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Vital Stories

31 Cities Join Inaugural Partnership for Healthy Cities COVID-19 Webinar

With COVID-19 spreading rapidly around the globe, cities are at the forefront of the response to this unprecedented public health crisis. The Partnership for Healthy Cities is building on existing relationships with city leaders to support their COVID-19 response with evidence-based strategies.

We kicked things off with the first Partnership for Healthy Cities COVID-19 Response Webinar last week. More than 65 leaders and technical staff from 31 cities convened online to review the fundamentals of epidemic preparedness and response, receive a COVID science briefing, and find out about the technical assistance available to cities in the Partnership.

Amanda McClelland, Senior Vice President for the Prevent Epidemics program at Resolve to Save Lives, an initiative of Vital Strategies, informed participants about the latest science behind the COVID-19 pandemic and provided an overview of the fundamentals of epidemic preparedness and response. She emphasized the importance of public health social measures such as physical distancing, which can play a critical role in reducing community transmission in urban areas. 

“Cities are really the epicenter of this outbreak. This will be an urban disease driven by population density and population movement.”

Amanda McClelland, Senior Vice President,
Prevent Epidemics, Resolve to Save Lives

Daniel Kass and Adam Karpati, Vital Strategies’ Senior Vice Presidents for Environmental Health and Public Health Programs, respectively, reviewed priority issues for municipal leaders and planners and outlined specific measures the Partnership will take to help cities address those issues. With most of the world now in response mode, they called on cities in the network to prepare for social disruption, maintain essential services and protect vulnerable populations. 

Support for the 70 cities in the Partnership for Healthy Cities spans four principal areas of technical assistance. 

  1. Assisting cities in selecting and implementing public health social measures and community mitigation strategies, such as physical distancing, travel restrictions, and the isolation of sick people and quarantine of their contacts, as well as hand hygiene, respiratory etiquette and environmental cleanliness.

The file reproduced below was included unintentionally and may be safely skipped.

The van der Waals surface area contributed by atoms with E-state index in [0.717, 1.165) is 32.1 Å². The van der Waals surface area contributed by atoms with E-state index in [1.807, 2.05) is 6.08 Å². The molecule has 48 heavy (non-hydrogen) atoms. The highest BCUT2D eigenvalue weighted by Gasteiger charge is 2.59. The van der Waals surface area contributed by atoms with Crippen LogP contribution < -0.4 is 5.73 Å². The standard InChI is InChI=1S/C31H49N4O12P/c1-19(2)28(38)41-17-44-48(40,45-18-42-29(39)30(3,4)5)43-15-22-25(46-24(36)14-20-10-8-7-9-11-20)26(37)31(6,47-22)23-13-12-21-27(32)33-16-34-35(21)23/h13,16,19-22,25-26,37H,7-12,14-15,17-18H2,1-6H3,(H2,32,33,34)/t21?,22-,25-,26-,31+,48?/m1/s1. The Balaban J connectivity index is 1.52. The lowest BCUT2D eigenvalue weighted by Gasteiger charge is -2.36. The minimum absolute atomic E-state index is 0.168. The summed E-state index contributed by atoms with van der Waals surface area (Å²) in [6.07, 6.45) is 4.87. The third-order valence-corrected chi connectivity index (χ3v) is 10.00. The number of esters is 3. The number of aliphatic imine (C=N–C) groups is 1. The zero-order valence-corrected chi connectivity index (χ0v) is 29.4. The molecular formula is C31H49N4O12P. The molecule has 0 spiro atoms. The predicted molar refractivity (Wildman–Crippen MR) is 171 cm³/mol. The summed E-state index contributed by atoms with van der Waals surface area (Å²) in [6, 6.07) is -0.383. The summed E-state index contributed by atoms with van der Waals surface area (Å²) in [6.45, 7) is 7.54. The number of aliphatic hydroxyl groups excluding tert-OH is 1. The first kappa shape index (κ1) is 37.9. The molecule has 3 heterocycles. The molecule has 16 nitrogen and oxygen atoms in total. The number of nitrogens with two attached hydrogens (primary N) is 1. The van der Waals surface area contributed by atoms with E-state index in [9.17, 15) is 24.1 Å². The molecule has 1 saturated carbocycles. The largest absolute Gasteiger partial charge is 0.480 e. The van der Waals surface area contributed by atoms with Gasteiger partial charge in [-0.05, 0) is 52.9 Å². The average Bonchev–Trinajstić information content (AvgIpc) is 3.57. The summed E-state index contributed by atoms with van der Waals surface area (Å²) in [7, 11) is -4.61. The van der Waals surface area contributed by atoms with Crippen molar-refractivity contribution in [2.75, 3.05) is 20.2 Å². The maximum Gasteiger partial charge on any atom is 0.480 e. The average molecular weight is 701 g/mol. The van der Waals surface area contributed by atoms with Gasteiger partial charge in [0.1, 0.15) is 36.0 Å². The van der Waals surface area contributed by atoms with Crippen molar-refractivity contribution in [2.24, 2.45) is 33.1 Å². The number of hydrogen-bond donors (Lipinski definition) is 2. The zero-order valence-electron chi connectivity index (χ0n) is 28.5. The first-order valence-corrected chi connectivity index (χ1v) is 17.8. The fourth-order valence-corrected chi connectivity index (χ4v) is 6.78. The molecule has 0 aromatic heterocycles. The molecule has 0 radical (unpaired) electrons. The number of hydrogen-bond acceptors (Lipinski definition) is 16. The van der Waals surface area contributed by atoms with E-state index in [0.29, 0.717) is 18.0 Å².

2. Legal and policy guidance such as evaluating local legal authority and constraints, identifying gaps and provisions in existing legal frameworks, and/or developing legal instruments to support the COVID-19 response. 
  3. Disease surveillance and epidemiologic analysis to help cities monitor the local outbreak as well as the social and economic impact, use data to guide and adapt responses in real time, track COVID-19 impact on population health, and trace health care utilization. 
  4. Communication support can be used by cities to develop public information campaigns, activate risk communication plans, and counter misinformation.

“Cities are often the first to learn of a
public health emergency, and the first to respond.”

Daniel Kass, Senior Vice President,
Environmental Health, Vital Strategies

Last week’s online event was the first of a regular calendar of topic-specific webinars, to be available in English, Spanish and French. Other virtual convenings will involve city-to-city exchanges of experiences and response strategies. A new mini-grant program will begin in late April, to support cities in the network in one of the four identified technical areas. This will be paired with practical technical materials tailored for the urban context on topics such as ensuring food security during the pandemic, establishing household preparedness and a checklist on priority considerations and actions. 

Because viruses know no borders, we must work together in global solidarity to respond to the COVID-19 pandemic. The relationships forged through the Partnership for Healthy Cities since its inception in 2017 are proving more valuable than ever, as cities and urban health practitioners worldwide collaborate and adapt critical lessons learned.

About the Partnership for Healthy Cities:

The Partnership for Healthy Cities is a prestigious global network of cities committed to saving lives by preventing noncommunicable diseases (NCDs) and injuries. Supported by Bloomberg Philanthropies in partnership with WHO, as well as Vital Strategies, this initiative enables cities around the world to deliver a high-impact policy or programmatic intervention to reduce NCDs and injuries in their communities. For more information, visit:

The Partnership for Healthy Cities COVID-19 Response forms a component of the $40 million Bloomberg Philanthropies Coronavirus Global Response Initiative.